Originally published in Points West magazine
Into the Yellowstone Wilds
By Jennifer McDonald, Former Program Manager, Draper Natural History Museum
Then-Natural History Program Manager Jennifer McDonald spent nine days in the summer of 2010 in the company of a dozen riders and two dozen horses and mules in the back country of Yellowstone National Park as part of a special Center natural history program. What follows is a look back at that trip from the log she kept through the journey.
On one of the last days of summer 2010, 13 people and 25 horses and mules set out on a nine-day trip across some of the most remote country in the lower forty-eight United States. Six guests—all friends and family of pack trip purchasers Marc and Jenny Gordon—were off to explore Yellowstone with Dr. Charles Preston, then-Curator of the Draper Natural History Museum as natural history expert. Sheep Mesa Outfitters provided adept packers, cooks, experienced riding and pack stock, and a deluxe camp. The Gordons had purchased the trip at Patrons Ball in September 2009, and, after a year’s wait, the trip was finally underway.
August 27, 2010
Our first camp at Basin Creek
I clicked on my flashlight to look at my watch: 6:10 a.m. Lying snug in my down sleeping bag, I stared at the pale, yellow-gray ceiling of my tent. I listened alertly, unsure if I had really heard what I thought I had. Nothing stirred except my own breath past the nylon of my bag. Then, yes, there it was again; a long, low howl; growing louder as it went. Another joined the first, then another, each on a different pitch. There was a brief silence and then the morning erupted with voices; rising and falling, as if each wolf were running up and down the scale. The pups’ voices sang higher than the rest, and it sounded as if they must be having quite the party out there in the meadow. The chorus lasted a few minutes, and then trailed off with high-pitched whines, low growls, and a few short barks. Once again, all I could hear was my own breath.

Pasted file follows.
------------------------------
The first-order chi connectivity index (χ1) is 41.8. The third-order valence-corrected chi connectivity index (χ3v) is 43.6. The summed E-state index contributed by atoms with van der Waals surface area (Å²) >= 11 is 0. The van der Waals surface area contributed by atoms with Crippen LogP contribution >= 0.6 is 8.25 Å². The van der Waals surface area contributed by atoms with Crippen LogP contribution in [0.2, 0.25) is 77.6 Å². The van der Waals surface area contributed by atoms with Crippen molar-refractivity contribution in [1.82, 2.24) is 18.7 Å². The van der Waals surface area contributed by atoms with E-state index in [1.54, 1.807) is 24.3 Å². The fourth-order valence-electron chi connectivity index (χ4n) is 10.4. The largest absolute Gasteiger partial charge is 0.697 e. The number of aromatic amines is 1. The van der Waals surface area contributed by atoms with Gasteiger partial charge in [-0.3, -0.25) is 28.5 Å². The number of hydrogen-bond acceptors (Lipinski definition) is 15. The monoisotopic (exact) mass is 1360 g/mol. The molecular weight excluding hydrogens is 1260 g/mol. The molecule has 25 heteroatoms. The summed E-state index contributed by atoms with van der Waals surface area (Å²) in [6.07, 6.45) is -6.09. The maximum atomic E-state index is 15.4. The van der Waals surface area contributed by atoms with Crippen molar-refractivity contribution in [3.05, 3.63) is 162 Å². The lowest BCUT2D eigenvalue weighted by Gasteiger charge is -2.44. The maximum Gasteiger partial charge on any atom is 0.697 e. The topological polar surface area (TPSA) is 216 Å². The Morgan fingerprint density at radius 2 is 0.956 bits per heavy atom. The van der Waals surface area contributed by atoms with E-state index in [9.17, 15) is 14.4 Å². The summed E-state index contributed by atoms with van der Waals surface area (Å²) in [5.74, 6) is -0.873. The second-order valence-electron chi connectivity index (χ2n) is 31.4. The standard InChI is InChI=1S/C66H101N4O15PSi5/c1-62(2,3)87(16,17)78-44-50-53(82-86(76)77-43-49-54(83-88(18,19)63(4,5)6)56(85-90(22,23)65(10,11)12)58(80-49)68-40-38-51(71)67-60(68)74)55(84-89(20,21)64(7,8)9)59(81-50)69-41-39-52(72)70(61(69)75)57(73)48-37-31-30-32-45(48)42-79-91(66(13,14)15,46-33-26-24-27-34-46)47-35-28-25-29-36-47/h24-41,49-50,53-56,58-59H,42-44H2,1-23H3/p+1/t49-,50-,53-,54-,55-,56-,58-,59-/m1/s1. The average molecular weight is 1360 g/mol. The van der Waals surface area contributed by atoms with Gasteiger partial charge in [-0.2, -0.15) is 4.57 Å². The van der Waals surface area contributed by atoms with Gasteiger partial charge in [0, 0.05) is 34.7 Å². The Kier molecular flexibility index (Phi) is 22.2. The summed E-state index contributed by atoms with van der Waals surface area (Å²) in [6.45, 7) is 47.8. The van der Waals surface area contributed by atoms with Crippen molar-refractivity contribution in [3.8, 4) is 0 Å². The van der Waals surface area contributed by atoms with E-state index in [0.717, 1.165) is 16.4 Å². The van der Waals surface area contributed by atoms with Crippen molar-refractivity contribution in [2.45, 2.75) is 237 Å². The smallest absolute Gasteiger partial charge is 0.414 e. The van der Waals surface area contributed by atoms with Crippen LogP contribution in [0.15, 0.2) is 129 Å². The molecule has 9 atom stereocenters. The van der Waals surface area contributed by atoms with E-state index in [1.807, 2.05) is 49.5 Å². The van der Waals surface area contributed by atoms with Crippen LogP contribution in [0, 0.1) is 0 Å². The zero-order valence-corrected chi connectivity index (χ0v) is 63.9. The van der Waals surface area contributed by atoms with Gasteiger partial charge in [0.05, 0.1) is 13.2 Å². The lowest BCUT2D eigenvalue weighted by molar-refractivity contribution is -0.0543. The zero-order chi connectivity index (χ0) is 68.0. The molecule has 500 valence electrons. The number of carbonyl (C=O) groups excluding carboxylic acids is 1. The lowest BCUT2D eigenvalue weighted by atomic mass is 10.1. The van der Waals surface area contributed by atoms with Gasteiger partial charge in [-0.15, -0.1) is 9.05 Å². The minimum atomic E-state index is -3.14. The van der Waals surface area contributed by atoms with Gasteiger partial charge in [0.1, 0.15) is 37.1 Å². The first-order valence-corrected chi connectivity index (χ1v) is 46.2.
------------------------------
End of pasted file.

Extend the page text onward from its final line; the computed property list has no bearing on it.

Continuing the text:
After breakfast, we watched the pack through our binoculars. For a long time, all we could see were a couple of adult wolves lying in the tall grass. Then, they got up and started to walk around, and before we knew it, we watched one wolf stalk and pounce on another in a display of dominance. The social interactions continued with lots of tail wagging, growling, and nuzzling. Then, they erupted into another chorus howl, a full wolf symphony, with their breath steaming in the cool morning air. After the group howl, they played and relaxed out in the meadow for another twenty minutes or so. Three of the pups playfully harassed one of the adults, grabbing and tugging on its ears and tail. Another pup chewed on a big bone, and a fifth was busy digging out a rodent burrow. It was a wild and timeless scene, played out just as it had been for countless generations.
It was only the first full day of the trip, and I could barely believe that we had a full week of adventure ahead. Late August is early fall in Yellowstone, and it is an exciting, dynamic, and beautiful time. The days are still warm, but the nights are frosty, and the biting insects of summer are all gone. Wolf packs are preparing to leave their rendezvous sites as pups have become big and strong enough to start traveling. Bears are in hyperphagia, a time of intense feeding that will help them prepare for the winter denning season. Elk are preparing for the rut—or breeding season—and we were all hopeful that we would be able to hear the first bugles of fall.